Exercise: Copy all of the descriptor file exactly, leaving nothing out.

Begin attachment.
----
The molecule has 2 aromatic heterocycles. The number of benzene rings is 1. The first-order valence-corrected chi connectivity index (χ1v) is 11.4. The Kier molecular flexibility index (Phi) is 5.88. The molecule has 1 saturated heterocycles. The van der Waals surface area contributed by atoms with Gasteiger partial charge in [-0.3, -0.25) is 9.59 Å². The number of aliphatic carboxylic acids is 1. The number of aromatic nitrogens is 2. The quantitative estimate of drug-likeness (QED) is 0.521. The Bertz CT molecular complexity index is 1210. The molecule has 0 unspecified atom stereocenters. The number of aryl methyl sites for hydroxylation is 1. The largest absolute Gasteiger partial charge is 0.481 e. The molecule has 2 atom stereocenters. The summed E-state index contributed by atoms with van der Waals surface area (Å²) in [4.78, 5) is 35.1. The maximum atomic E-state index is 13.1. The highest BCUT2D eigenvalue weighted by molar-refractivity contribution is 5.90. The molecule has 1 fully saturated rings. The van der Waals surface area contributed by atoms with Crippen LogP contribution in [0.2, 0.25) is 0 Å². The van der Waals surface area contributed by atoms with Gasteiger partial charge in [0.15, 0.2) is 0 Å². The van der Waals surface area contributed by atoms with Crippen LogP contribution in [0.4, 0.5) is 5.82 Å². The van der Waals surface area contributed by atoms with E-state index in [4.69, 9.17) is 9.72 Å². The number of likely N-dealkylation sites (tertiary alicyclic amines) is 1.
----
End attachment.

The molecule has 2 aromatic heterocycles. The number of benzene rings is 1. The first-order valence-corrected chi connectivity index (χ1v) is 11.4. The Kier molecular flexibility index (Phi) is 5.88. The molecule has 1 saturated heterocycles. The van der Waals surface area contributed by atoms with Gasteiger partial charge in [-0.3, -0.25) is 9.59 Å². The number of aliphatic carboxylic acids is 1. The number of aromatic nitrogens is 2. The quantitative estimate of drug-likeness (QED) is 0.521. The Bertz CT molecular complexity index is 1210. The molecule has 0 unspecified atom stereocenters. The number of aryl methyl sites for hydroxylation is 1. The largest absolute Gasteiger partial charge is 0.481 e. The molecule has 2 atom stereocenters. The summed E-state index contributed by atoms with van der Waals surface area (Å²) in [4.78, 5) is 35.1. The maximum atomic E-state index is 13.1. The highest BCUT2D eigenvalue weighted by molar-refractivity contribution is 5.90. The molecule has 1 fully saturated rings. The van der Waals surface area contributed by atoms with Crippen LogP contribution in [0.2, 0.25) is 0 Å². The van der Waals surface area contributed by atoms with Gasteiger partial charge in [0.15, 0.2) is 0 Å². The van der Waals surface area contributed by atoms with Crippen LogP contribution in [0.4, 0.5) is 5.82 Å². The van der Waals surface area contributed by atoms with E-state index in [4.69, 9.17) is 9.72 Å². The number of likely N-dealkylation sites (tertiary alicyclic amines) is 1.